The choice to register and donate to someone in need; that is the power of love.
With Black donors currently only making up 7 percent of the registry, DKMS has launched the “Power of Blood” initiative with an aim to increase awareness of the topic in the Black community and encourage participation in the registry. For Emma Hall, a 10-year-old battling Aplastic Anemia, this initiative is a chance to share her story and change the fortunes of patients like her across the country.
Sitting in her backyard in Olathe, KS, Emma daydreams about going back to school, playing soccer with her friends, and - surprisingly for such a young child - simply not being tired all the time. Diagnosed with Aplastic Anemia (AA) in early 2019, Emma has been forced to give up her usual activities and routines, confronted by the reality that even sitting and reading a book can become an exhausting activity.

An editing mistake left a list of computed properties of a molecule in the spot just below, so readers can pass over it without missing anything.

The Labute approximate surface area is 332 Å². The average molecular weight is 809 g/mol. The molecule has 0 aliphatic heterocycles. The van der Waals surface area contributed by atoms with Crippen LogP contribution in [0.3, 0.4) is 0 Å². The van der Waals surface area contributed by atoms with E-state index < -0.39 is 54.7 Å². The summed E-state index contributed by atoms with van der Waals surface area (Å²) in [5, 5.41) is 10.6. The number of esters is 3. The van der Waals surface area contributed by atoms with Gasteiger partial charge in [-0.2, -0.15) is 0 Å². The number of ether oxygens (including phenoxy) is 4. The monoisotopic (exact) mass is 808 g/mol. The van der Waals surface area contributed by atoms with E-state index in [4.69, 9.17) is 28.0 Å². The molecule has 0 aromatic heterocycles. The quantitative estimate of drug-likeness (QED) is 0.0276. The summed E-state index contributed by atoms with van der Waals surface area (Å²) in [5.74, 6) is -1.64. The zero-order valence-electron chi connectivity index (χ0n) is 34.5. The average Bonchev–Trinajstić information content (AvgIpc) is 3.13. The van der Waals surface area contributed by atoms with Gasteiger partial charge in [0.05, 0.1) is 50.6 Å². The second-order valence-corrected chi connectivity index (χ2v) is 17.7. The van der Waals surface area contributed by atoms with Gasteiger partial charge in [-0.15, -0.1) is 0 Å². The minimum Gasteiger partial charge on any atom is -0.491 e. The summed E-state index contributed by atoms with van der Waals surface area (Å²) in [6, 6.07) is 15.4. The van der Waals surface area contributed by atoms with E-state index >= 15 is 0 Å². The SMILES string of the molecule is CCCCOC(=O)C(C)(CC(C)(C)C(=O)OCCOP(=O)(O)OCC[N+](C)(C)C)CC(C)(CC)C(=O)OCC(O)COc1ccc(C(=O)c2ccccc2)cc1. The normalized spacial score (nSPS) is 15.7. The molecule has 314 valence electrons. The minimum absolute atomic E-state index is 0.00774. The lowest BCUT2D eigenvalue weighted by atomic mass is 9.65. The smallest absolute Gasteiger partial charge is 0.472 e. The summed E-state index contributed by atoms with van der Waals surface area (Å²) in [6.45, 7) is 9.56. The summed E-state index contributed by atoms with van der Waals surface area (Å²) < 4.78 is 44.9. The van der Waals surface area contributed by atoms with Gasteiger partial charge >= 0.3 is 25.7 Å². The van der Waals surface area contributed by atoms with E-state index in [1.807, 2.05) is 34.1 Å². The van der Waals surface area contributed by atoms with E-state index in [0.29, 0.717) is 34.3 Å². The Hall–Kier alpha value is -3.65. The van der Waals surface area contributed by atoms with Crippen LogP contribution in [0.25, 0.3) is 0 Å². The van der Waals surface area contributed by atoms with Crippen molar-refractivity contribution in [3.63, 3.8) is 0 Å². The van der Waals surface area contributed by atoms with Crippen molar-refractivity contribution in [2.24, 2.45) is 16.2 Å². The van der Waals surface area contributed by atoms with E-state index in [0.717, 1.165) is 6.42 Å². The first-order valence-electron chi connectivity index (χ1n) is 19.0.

With their lives currently a blur of hospital visits and blood transfusions, Emma’s doctors have told her family that the only cure for her disease is to receive a stem cell transplant from a matching donor. Though the search began with great hope, now over a year later Emma is still unable to find the match she needs to have a second chance at life. Could you be the difference?
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